Interesting point about a cursed weapon - see my reply to Rick above! It's clear from the poetry that weapons, swords especially, were given names, which presumably indicates that they were thought of as having some sort of special status. If you take a dead man's sword for your own, is the sword expected to serve its new master faithfully or is it expected to stay loyal to its previous owner? Discuss...

It may well represent a particularly humiliating form of tribute paid after military defeat(s), as you suggest. I rather like that idea. And then the victor takes the tribute (or possibly his family's collection of tribute acquired over time) and dedicates it to the gods in perpetuity in thanks for the victory or in fulfilment of a vow. Bede has several examples of seventh-century Christian kings dedicating land for a Christian monastery (and in at least one case, the king's little daughter as a nun) as a gift to the Christian god in return for a major military victory. I wonder if that continued earlier practice, with a change in outward form.

Carla said...

Gabriele - Yes, if this is a sacrifice it's distinctly different from Illerup and similar examples. That may reflect a change in practice, as the Staffordshire Hoard is a long way from Illerup in both time and place, plenty of opportunity for customs to have evolved. Or it may represent something different altogether. Maybe it was considered some sort of burial, hence the mound. Burying the defeated side's hopes, or something? (I am irresistibly reminded of the Ashes as the 'death' of English cricket, but that's excessively facetious)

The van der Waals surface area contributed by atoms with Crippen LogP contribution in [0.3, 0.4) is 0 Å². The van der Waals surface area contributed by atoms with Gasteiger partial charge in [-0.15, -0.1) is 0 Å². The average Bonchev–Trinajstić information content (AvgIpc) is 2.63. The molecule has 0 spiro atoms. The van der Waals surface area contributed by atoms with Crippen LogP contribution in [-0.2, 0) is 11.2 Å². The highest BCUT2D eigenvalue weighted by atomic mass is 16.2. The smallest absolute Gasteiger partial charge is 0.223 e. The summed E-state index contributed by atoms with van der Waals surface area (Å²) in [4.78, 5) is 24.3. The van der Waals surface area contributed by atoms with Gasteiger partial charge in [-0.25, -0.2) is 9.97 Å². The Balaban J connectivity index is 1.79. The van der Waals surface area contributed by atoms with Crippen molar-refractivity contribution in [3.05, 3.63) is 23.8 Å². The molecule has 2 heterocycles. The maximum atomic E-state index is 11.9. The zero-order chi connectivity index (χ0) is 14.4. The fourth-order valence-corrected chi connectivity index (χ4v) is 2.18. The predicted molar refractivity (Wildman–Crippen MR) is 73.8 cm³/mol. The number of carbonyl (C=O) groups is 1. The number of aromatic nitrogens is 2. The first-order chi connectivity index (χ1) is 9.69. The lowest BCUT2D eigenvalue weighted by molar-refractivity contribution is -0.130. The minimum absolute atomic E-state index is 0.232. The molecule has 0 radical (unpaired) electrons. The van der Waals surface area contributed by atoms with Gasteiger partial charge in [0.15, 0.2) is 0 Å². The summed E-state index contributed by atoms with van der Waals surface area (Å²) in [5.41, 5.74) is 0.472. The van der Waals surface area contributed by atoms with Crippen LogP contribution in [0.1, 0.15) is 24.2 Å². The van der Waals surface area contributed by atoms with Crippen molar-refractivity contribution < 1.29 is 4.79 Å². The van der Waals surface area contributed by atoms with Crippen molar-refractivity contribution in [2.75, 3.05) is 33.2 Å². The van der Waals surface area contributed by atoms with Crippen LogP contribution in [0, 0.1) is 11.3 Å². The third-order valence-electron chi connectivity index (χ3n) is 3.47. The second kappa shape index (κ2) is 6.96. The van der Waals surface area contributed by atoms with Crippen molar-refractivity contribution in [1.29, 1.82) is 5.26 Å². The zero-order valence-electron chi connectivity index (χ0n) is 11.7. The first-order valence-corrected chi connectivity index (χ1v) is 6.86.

Yes, I would agree that casting the treasure of the Nibelungs into the Rhine could be a distant echo of the custom seen at Illerup. Maybe not even that distant, since the poem was no doubt in circulation orally for a long time before someone wrote it down. The parallels with Arthur's sword are clear. It's not just Arthur, either. Llyn Cerrig Bach on Anglesey had a major deposit of items from the late pre-Roman Iron Age, including some war gear (spears, swords, bits of chariot). I would guess that dropping things into water as some sort of votive deposit was a widespread custom across Iron Age north-west Europe, both sides of the Rhine and further afield. The custom of the wishing well may be a very distant echo of it still surviving today!

I guess quite a lot of people have been wanting to know that ever since the time of the Chatti :-)